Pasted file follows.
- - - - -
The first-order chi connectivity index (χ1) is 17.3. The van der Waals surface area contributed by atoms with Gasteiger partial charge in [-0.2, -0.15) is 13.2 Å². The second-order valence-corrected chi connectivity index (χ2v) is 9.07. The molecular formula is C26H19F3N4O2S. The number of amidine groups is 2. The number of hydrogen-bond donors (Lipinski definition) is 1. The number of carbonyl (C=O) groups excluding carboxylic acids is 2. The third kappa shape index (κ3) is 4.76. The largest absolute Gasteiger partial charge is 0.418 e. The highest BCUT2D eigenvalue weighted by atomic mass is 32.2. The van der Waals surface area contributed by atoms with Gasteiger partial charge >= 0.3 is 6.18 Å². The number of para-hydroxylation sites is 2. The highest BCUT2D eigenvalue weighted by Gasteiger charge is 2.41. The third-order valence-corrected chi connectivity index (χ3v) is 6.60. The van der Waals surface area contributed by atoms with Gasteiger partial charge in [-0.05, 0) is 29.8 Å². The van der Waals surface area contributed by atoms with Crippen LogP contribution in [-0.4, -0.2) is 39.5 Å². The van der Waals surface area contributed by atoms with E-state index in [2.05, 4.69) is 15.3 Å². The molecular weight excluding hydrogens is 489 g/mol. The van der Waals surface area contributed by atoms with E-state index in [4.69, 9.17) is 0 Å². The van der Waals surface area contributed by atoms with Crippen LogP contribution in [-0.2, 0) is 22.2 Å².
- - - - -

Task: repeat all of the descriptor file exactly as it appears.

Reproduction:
The first-order chi connectivity index (χ1) is 17.3. The van der Waals surface area contributed by atoms with Gasteiger partial charge in [-0.2, -0.15) is 13.2 Å². The second-order valence-corrected chi connectivity index (χ2v) is 9.07. The molecular formula is C26H19F3N4O2S. The number of amidine groups is 2. The number of hydrogen-bond donors (Lipinski definition) is 1. The number of carbonyl (C=O) groups excluding carboxylic acids is 2. The third kappa shape index (κ3) is 4.76. The largest absolute Gasteiger partial charge is 0.418 e. The highest BCUT2D eigenvalue weighted by atomic mass is 32.2. The van der Waals surface area contributed by atoms with Gasteiger partial charge >= 0.3 is 6.18 Å². The number of para-hydroxylation sites is 2. The highest BCUT2D eigenvalue weighted by Gasteiger charge is 2.41. The third-order valence-corrected chi connectivity index (χ3v) is 6.60. The van der Waals surface area contributed by atoms with Gasteiger partial charge in [-0.05, 0) is 29.8 Å². The van der Waals surface area contributed by atoms with Crippen LogP contribution in [-0.4, -0.2) is 39.5 Å². The van der Waals surface area contributed by atoms with E-state index in [2.05, 4.69) is 15.3 Å². The molecular weight excluding hydrogens is 489 g/mol. The van der Waals surface area contributed by atoms with E-state index in [4.69, 9.17) is 0 Å². The van der Waals surface area contributed by atoms with Crippen LogP contribution in [-0.2, 0) is 22.2 Å².